A Brief History of our Village

Bricket Wood is an 'island community' surrounded by green fields. Development commenced in the 1930's but the origins of the area can be traced to pre-history. We live on a spur jutting out from a glacial drift deposited during the Anglian Ice Age - ca 30,000 years ago. Melt waters swirling around the base gave rise to its name Bruteyght - O.E. Bright Islet. Early man found the terrace along the edge of the spur overlooking the Colne Valley ideal for settlement and there is slight evidence of a Bronze Age site. The sticky, glutinous clay, however, was impossible for early man to till but a good living could be had from the wetlands below and the woods behind. The Romans largely avoided the area but, after a disastrous fire in nearby Veralamium in 160 AD, our erstwhile useless clay proved the nearest source for the replacement of lost ceramic wares and many tile kilns sprang up. A villa and bathhouse were constructed to act as a collection point, together with an enormous warehouse, and a jetty alongside the River Ver as both the Ver and Colne were more navigable then.
Moor Mill

Next to the Bronze Age settlement, the agrarian Anglo-Saxons established Heanhamstede - the place of the High Heath. According to the Doomsday Book (1088) 165 people lived there but by 1353 it had been abandoned, possibly due to the Black Death (1349). The two mills mentioned, however, Moor Mill and Park Street Mill, were both milling until well into the 20th century. The survivors moved up Drop Lane to Smug Oak Green which stood at the edge of the Common (known as the Great Waste). In the 1560's, present day 'The Hansteads' and 'Green Man Cottage' re-occupied the eastern half of the settlement.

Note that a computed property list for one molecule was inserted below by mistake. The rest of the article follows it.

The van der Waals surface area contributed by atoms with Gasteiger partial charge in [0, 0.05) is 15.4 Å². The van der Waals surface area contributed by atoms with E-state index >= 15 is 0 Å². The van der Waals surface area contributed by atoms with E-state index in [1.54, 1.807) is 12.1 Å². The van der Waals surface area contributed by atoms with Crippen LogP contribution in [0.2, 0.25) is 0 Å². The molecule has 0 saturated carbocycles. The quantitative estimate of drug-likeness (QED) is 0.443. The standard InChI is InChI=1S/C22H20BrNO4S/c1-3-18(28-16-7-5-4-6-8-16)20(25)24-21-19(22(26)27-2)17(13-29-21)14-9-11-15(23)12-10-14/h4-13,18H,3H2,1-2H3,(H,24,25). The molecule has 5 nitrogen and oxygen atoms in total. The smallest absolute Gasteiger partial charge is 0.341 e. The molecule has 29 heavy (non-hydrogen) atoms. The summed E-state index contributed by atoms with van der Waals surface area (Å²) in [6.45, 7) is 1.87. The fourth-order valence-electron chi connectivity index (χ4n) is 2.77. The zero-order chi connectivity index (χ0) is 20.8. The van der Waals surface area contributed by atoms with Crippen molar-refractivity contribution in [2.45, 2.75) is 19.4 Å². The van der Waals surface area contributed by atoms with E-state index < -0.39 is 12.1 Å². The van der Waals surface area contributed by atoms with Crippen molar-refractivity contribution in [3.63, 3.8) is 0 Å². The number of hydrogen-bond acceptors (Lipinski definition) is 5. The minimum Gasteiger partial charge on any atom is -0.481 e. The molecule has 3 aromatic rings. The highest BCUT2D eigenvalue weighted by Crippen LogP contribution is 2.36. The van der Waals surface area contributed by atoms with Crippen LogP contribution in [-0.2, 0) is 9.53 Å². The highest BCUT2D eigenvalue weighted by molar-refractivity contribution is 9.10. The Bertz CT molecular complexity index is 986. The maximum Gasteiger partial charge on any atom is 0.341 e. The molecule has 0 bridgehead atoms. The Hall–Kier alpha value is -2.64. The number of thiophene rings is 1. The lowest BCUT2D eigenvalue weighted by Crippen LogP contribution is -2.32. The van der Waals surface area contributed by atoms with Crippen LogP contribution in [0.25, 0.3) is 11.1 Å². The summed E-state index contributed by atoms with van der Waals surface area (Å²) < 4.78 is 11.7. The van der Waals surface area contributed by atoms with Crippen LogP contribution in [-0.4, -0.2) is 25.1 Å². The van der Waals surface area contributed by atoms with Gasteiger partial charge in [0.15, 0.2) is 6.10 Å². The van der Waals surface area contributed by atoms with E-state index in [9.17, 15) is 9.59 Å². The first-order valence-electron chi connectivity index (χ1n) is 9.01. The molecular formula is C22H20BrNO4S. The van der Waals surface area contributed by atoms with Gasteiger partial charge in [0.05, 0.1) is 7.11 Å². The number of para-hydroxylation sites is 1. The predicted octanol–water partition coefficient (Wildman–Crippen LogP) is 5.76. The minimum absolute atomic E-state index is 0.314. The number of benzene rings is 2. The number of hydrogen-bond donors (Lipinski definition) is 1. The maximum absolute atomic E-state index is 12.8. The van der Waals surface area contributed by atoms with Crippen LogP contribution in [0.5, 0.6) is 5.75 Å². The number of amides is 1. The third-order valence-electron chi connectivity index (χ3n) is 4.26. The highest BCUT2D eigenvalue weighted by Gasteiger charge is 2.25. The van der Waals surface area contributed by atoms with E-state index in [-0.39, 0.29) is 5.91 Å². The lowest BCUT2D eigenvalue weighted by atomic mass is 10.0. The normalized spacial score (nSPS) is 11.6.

From Saxon times Bricket Wood lay within the Manor of Park whose Lord was the all powerful Abbot of St Albans. After the Dissolution (1538) and through marriage, Park passed in 1661 to the Earls of Essex who held it until the beginning of the 20th century. In 1935 the Rights to the Common were purchased by the Hon. Elsie Faulconer, a daughter of the 3rd Viscount Knutsford of Munden, and the family have held them ever since.

For centuries the way of life was Anglo-Saxon, with farmers and labourers living alongside each other in hamlets: Oakhurst - now Netherwyld Farm, Waterdell - now under the M1 bridge and Cold Harbour - later known as Bricket and then Old Bricket after the railway opened in 1858. In the 19th century straw plaiting for the hat trade in Luton augmented agricultural workers' incomes. There was a little brick making and employment from wood cutting. Hanstead House (now part of the HSBC Group Management Training College), built in the 1860's, was the home of the famously rich Yule family for more than the first half of the 20th Century.
Bricket Wood Railway Station

The railway cut through the Common dissecting Smug Oak Green into present day Smug Oak Green and Pound Green, so that Smug Oak Farm is now in Pound Green! The farmhouse is the Queen Elizabeth the Queen Mother Centre, the farm buildings belong to the Parish Council, and the old dairy is the St Stephen Parish Centre. In 1889 Henry and William Frederick Gray set up Woodside Retreat Fairground and the station was modified and the platform extended to accommodate the hoards of visitors. In 1923 R. B. Christmas set up Joyland in competition on a site opposite on Smug Oak Green. Both enterprises were closed in 1929. Mr. Christmas went on to build bungalows with their own water supply and sewerage on part of his estate: South Riding, North Riding, Oak Avenue and The Crescent. He gave the land and built St Luke's Church (to the architect's design). In the 1950's Handley Page moved their workers from Cricklewood to Colney Street and houses were built for them on the remainder of the Christmas land.

In the 1930's Blackboy Wood, which stretched from Old Watford Road to Station Road, was sold. Locals from Watford and St. Albans bought five acre plots with no sanitation or lighting and erected holiday chalets. Water came from wells. It was the era of the Sun Cult and at least five plots were purchased for naturism but only two remain, Five Acres Country Club and Spielplatz. In the past fifty years the pressure for housing and the increased accessibility of the area, due to the building of the M1 and M25, have metamorphised Bricket Wood from a scattered rural community into a large, compact village.

See also Development of Bricket Wood and Historical Map with Archaeological Additions.

Brenda Burr